Where do you start and stop when describing your lead character? Do you give a comprehensive description that is practically a photofit, do you circle round the lead darting in with the odd detail or do you say nothing?

Take the aforementioned character – Jack Reacher. We know he’s a big guy, Lee Child tells us that in every book. But what colour are his eyes? Has he a square jaw like Dolph Lundgren or is he a pretty boy like Johnny Depp? Has he scars? I guess his teeth are in good nick due to his one possession – the folding toothbrush – but other than that I don’t know what he looks like other than my own mental image. His age is never given out, although you can work it out from the clues Lee Child leaves.

I like this style of description or rather lack of it. It gives me some ownership of the character. A lot of my favourite authors employ this kind of faceless lead where the reader is given broad details but only enough to form an outline. Then the reader can colour in the character as they see them.

Fleming never gave Bond a face in the books, although we all now picture Connery, Brosnan, Moore, Craig or God forbid Lazenby. Billingham’s Tom Thorne, MacBride’s Logan McRae, Sharp’s Charlie Fox and Hilton’s Joe Hunter are also faceless characters who we the readers give faces to.

Lee Child has openly said that whoever got the part of Reacher would be wrong for the majority (can’t remember the percentage and I’m too busy to do research for such a minor point) of fans and I agree with this sentiment. Just look at any discussion as to which actor or actress would play which character or other. What you end up with is a whole host of names thrown into the hat which some agree with and others don’t.

What makes my teeth itch are massively detailed drawings of characters which are unnecessary. Sure tell me the lead’s eye colour if you want. But I don’t care about the colour of the newsagents eyes if it has no relevance to the story. Don’t waste half a page telling me shit I don’t need to know about someone I don’t care about. Be warned if you do the faceless masses will take me away with them and I won’t return to your novel.  

Johnathan Kellerman gives such detailed description of clothes and perfume that I have taken my readership elsewhere due to physically feeling the tension being stolen from the story. What makes this such a shame is the fact he writes otherwise brilliant novels.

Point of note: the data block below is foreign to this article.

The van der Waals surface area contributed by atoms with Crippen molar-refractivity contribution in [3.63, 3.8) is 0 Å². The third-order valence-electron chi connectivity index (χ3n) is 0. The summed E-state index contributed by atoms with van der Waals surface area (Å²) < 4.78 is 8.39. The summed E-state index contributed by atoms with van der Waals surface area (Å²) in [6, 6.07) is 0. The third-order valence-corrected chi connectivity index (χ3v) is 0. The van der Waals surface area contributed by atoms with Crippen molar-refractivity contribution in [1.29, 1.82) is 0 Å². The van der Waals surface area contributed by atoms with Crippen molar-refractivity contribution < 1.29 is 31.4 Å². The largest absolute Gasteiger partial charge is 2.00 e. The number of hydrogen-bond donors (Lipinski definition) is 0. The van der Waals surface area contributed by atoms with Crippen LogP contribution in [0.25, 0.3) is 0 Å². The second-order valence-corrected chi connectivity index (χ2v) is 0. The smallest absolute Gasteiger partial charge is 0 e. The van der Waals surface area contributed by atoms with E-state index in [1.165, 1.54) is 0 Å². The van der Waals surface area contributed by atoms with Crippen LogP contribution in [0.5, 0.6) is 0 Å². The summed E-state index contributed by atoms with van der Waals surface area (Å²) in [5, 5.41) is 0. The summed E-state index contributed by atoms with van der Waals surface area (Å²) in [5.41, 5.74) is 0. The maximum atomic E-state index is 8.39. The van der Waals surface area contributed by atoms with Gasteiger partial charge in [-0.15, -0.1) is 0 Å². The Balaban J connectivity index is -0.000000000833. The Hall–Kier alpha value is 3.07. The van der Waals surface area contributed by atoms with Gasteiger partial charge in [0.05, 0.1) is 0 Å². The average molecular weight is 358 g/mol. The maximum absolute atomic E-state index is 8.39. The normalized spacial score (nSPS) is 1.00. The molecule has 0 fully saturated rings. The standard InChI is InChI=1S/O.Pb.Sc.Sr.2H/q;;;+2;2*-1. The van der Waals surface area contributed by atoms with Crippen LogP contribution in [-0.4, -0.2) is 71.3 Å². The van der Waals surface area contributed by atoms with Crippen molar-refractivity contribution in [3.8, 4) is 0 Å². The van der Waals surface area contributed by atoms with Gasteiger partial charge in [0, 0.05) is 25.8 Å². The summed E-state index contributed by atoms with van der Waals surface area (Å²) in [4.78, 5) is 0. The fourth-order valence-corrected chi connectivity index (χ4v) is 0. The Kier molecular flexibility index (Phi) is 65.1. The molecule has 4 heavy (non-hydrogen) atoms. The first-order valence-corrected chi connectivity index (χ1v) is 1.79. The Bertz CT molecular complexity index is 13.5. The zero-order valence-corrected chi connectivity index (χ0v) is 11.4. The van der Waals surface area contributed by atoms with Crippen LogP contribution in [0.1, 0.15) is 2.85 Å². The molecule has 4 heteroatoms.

Stuart MacBride once described a character as “a baldy wee fuck of a man”. To my mind you don’t need any more than that to give the reader a snapshot of the character and in MacBride’s example the character’s character.

Please drop a comment below about how you deal with character description.

Tuesday, 29 January 2013

Local Dialect

As writers, we all like to give a flavour of the area where we have set our stories. Accents and local terminology are there to be played with and if you tell the reader that a character is from a certain region then they will automatically attribute the accent to their dialogue.

The issue is explaining local terminology to the reader, as the characters who inhabit the story know what the local lingo means.

The best example I can think of for dealing with this problem is the Lennox series of novels by Craig Russell. His main protagonist is a Canadian living in Glasgow. Through his first person viewpoint Russell will use a passage like “I followed him into the alley, or close as they call it here” near the start of the novel and then later on when Lennox “ducks into a close” the reader already has the information needed to translate. Matt Hilton did something very similar when he had one of his characters travel to Manchester from America for a chapter or two.

 I’ve set my novel in Cumbria which has a very distinctive dialect all of its own. Some phrases which are used everyday include (apologies to all Cumbrians for any spelling errors)

“a’s gan yam” – I’m going home

“seck like” – such like

“charver” – man / lad / boy

“bewer” – woman / lady / girl

“nashed after I went chawing” – Ran away after I was stealing

There are only so many times that you can have one character explain to another the local lingo, so a lot of the time I have had to refine the language used. Also with Cumbrian being a largely unknown dialect I also have to remember that idiomatic phrases like “why-eye” or “or-hey are kid” are not even slightly relevant.

I still want to include the local language into my novel though so I made an important character a stranger to the region to allow me some wiggle room. After giving you five examples of local language I can now let you read this line of dialogue which is written in full local patois.

“This charver and bewer nashed past me as a was gan yam. I bet they’ve been chawing or seck like.”